Undocumented children need support

Giving parents access to state IDs is right thing to do for kids

EVERY DAY MY morning routine includes flipping the lights on and turning on my shower faucet. I often take for granted this access to electricity, running water, and a warm bed I have in my studio apartment in East Boston. Thousands across the city live day-to-day without these basic amenities and undocumented immigrants are disproportionately represented within this population. Growing up in this environment is traumatic. Without their basic needs being met, it is nearly impossible for this subset of students to achieve academically.

I teach English as a second language to fifth graders in one of the most linguistically diverse districts in Massachusetts. More than 15 countries and six languages are represented in my classroom alone. Each day, I face students with a variety of immigration statuses. Jose immigrated from a Central American country just last May. Overwhelmed by the difficulties of the transition, he refused for two months to speak with me and other teachers. Eventually, he overcame his shyness and this year, I have been amazed by Jose’s drive to acquire English vocabulary and phonics skills. He has been communicative and eager to learn. I was heart-broken when this timid, hardworking student and his family were displaced from their home because their landlord discovered they were undocumented.

As a school community, we struggled to find solutions for Jose and his family. Our school counselor reached out to local religious organizations and other non-profits in the area, but most were already at capacity or were not willing to take in undocumented immigrants. Jose was able to find temporary housing with a family friend, but these short-term solutions are not sustainable for him and others in a similar position. This inconsistency in basic needs being met makes it difficult for Jose and other students like him to think critically and engage in our classroom tasks. He will likely be displaced again, and next time, he may not be as lucky to find a place to stay. All of this is likely to affect his ability to learn and succeed in school.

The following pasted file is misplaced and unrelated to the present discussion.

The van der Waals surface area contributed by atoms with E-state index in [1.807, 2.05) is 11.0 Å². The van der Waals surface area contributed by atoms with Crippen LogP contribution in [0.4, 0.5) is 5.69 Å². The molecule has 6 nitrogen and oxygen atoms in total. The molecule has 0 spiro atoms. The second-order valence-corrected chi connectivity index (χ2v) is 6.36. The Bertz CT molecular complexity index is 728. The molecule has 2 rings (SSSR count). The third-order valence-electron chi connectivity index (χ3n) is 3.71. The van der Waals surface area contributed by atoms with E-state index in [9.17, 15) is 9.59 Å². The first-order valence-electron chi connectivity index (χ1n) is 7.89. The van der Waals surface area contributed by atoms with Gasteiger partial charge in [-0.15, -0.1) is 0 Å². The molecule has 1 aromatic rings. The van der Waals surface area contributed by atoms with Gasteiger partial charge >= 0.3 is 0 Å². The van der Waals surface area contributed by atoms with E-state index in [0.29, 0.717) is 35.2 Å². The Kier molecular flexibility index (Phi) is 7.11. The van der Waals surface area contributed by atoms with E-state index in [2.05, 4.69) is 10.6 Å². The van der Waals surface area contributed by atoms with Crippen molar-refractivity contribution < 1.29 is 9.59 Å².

Not only are undocumented immigrants excluded from receiving support through federal programs, such as the Supplemental Nutrition Assistance Program (SNAP), Medicaid, and Temporary Assistance for Needy Families (TANF), they can also be excluded from admittance to local shelters. Leaving children and families on the street due to their immigration status is not acceptable and not humane.

Undocumented immigrants are barred from job opportunities, housing, and homeless shelters because they do not have the ability to apply for identification. Although there are currently 14 states that allow undocumented immigrants to apply for a state ID card, Massachusetts has yet to pass such legislation.

There is some hope, however; a bill currently pending in the Legislature, “The Work and Family Mobility Act,” would allow undocumented immigrants to apply for a standard state driver’s license. The passage of the bill could be a monumental benefit for the undocumented population in Massachusetts. Other states are following suit; a similar motion was supported by the Grand Rapids school board in Michigan. Possession of a state ID would open doors for immigrants, allowing them to have additional access to opportunity and support.

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I would like to say that Jose’s is the only experience of this kind I have had as a teacher, but unfortunately, it is not the first and will not be the last. There are thousands of undocumented students and families directly impacted by their lack of access to support and programs and their inability to attain identification defines their opportunity in our state and country. State and federal legislation needs to reflect this nation’s acceptance of immigrants and reflect the belief that students like Jose and their families are part of our society and educational system.  The Work and Family Mobility Act should be enacted to ensure that all students, regardless of immigration status and country of origin, can have their basic needs fulfilled.

Kayla Scholl is a fifth grade teacher in the Everett Public Schools and a Teach Plus Teaching Policy Fellowship alumna.